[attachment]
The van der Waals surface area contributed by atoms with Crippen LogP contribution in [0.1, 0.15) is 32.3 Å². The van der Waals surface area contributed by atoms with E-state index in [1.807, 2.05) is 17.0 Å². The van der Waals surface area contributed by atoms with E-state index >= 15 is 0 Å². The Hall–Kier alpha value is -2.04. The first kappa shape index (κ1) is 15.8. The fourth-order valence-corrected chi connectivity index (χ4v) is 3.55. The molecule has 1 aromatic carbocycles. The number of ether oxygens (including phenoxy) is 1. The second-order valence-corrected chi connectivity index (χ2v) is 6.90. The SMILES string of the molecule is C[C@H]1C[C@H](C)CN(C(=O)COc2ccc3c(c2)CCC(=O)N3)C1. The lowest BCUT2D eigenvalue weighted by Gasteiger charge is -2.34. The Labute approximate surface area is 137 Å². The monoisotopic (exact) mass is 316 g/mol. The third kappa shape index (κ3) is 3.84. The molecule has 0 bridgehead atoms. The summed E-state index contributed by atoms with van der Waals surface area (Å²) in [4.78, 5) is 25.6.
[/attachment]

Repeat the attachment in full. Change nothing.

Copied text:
The van der Waals surface area contributed by atoms with Crippen LogP contribution in [0.1, 0.15) is 32.3 Å². The van der Waals surface area contributed by atoms with E-state index in [1.807, 2.05) is 17.0 Å². The van der Waals surface area contributed by atoms with E-state index >= 15 is 0 Å². The Hall–Kier alpha value is -2.04. The first kappa shape index (κ1) is 15.8. The fourth-order valence-corrected chi connectivity index (χ4v) is 3.55. The molecule has 1 aromatic carbocycles. The number of ether oxygens (including phenoxy) is 1. The second-order valence-corrected chi connectivity index (χ2v) is 6.90. The SMILES string of the molecule is C[C@H]1C[C@H](C)CN(C(=O)COc2ccc3c(c2)CCC(=O)N3)C1. The lowest BCUT2D eigenvalue weighted by Gasteiger charge is -2.34. The Labute approximate surface area is 137 Å². The monoisotopic (exact) mass is 316 g/mol. The third kappa shape index (κ3) is 3.84. The molecule has 0 bridgehead atoms. The summed E-state index contributed by atoms with van der Waals surface area (Å²) in [4.78, 5) is 25.6.